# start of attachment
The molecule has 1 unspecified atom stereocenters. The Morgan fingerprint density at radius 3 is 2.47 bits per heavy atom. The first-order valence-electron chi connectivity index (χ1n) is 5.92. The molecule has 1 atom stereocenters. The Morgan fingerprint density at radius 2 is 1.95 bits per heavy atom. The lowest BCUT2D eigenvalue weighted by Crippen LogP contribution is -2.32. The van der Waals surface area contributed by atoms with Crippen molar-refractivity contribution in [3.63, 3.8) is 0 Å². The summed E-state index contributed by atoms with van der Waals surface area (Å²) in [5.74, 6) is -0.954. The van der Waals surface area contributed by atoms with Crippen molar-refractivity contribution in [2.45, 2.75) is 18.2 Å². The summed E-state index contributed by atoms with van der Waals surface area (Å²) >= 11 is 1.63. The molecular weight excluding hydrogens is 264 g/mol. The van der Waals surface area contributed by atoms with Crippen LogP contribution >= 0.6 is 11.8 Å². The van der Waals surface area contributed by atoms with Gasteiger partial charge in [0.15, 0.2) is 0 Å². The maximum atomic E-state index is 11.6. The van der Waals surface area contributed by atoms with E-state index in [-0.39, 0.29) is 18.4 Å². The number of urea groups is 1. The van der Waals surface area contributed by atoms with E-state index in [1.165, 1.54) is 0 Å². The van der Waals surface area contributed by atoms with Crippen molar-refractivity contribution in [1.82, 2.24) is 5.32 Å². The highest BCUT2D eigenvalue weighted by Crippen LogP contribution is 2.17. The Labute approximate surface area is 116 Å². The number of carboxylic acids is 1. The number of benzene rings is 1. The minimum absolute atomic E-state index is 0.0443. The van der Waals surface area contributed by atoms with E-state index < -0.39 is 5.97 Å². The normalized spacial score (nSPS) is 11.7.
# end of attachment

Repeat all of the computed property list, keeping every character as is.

The molecule has 1 unspecified atom stereocenters. The Morgan fingerprint density at radius 3 is 2.47 bits per heavy atom. The first-order valence-electron chi connectivity index (χ1n) is 5.92. The molecule has 1 atom stereocenters. The Morgan fingerprint density at radius 2 is 1.95 bits per heavy atom. The lowest BCUT2D eigenvalue weighted by Crippen LogP contribution is -2.32. The van der Waals surface area contributed by atoms with Crippen molar-refractivity contribution in [3.63, 3.8) is 0 Å². The summed E-state index contributed by atoms with van der Waals surface area (Å²) in [5.74, 6) is -0.954. The van der Waals surface area contributed by atoms with Crippen molar-refractivity contribution in [2.45, 2.75) is 18.2 Å². The summed E-state index contributed by atoms with van der Waals surface area (Å²) >= 11 is 1.63. The molecular weight excluding hydrogens is 264 g/mol. The van der Waals surface area contributed by atoms with Crippen LogP contribution >= 0.6 is 11.8 Å². The van der Waals surface area contributed by atoms with Gasteiger partial charge in [0.15, 0.2) is 0 Å². The maximum atomic E-state index is 11.6. The van der Waals surface area contributed by atoms with E-state index in [-0.39, 0.29) is 18.4 Å². The number of urea groups is 1. The van der Waals surface area contributed by atoms with E-state index in [1.165, 1.54) is 0 Å². The van der Waals surface area contributed by atoms with Crippen molar-refractivity contribution in [1.82, 2.24) is 5.32 Å². The highest BCUT2D eigenvalue weighted by Crippen LogP contribution is 2.17. The Labute approximate surface area is 116 Å². The number of carboxylic acids is 1. The number of benzene rings is 1. The minimum absolute atomic E-state index is 0.0443. The van der Waals surface area contributed by atoms with E-state index < -0.39 is 5.97 Å². The normalized spacial score (nSPS) is 11.7.